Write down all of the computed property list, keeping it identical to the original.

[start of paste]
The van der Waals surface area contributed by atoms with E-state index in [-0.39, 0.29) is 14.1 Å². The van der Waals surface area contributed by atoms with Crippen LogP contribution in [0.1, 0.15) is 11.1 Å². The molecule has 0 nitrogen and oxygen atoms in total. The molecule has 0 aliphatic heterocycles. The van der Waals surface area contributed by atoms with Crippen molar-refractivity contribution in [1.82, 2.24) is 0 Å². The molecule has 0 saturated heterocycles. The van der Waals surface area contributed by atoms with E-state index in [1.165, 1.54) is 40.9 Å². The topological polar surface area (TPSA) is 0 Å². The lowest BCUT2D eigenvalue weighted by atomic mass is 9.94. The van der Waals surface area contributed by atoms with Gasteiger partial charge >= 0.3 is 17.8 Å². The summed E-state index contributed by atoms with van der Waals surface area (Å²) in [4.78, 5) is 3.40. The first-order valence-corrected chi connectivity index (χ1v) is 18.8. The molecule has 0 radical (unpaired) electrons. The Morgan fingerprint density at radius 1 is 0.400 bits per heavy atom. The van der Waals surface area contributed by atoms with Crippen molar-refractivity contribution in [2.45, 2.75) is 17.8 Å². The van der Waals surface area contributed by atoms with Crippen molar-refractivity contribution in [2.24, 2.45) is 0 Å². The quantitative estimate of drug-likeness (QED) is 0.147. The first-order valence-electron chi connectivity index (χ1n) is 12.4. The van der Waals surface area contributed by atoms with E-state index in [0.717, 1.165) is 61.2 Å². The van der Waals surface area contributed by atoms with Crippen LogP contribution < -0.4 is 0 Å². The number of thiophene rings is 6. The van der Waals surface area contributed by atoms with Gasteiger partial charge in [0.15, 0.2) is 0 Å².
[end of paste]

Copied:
The van der Waals surface area contributed by atoms with E-state index in [-0.39, 0.29) is 14.1 Å². The van der Waals surface area contributed by atoms with Crippen LogP contribution in [0.1, 0.15) is 11.1 Å². The molecule has 0 nitrogen and oxygen atoms in total. The molecule has 0 aliphatic heterocycles. The van der Waals surface area contributed by atoms with Crippen molar-refractivity contribution in [1.82, 2.24) is 0 Å². The molecule has 0 saturated heterocycles. The van der Waals surface area contributed by atoms with E-state index in [1.165, 1.54) is 40.9 Å². The topological polar surface area (TPSA) is 0 Å². The lowest BCUT2D eigenvalue weighted by atomic mass is 9.94. The van der Waals surface area contributed by atoms with Gasteiger partial charge >= 0.3 is 17.8 Å². The summed E-state index contributed by atoms with van der Waals surface area (Å²) in [4.78, 5) is 3.40. The first-order valence-corrected chi connectivity index (χ1v) is 18.8. The molecule has 0 radical (unpaired) electrons. The Morgan fingerprint density at radius 1 is 0.400 bits per heavy atom. The van der Waals surface area contributed by atoms with Crippen molar-refractivity contribution in [2.45, 2.75) is 17.8 Å². The van der Waals surface area contributed by atoms with Crippen molar-refractivity contribution in [2.24, 2.45) is 0 Å². The quantitative estimate of drug-likeness (QED) is 0.147. The first-order valence-electron chi connectivity index (χ1n) is 12.4. The van der Waals surface area contributed by atoms with E-state index in [0.717, 1.165) is 61.2 Å². The van der Waals surface area contributed by atoms with Crippen LogP contribution < -0.4 is 0 Å². The number of thiophene rings is 6. The van der Waals surface area contributed by atoms with Gasteiger partial charge in [0.15, 0.2) is 0 Å².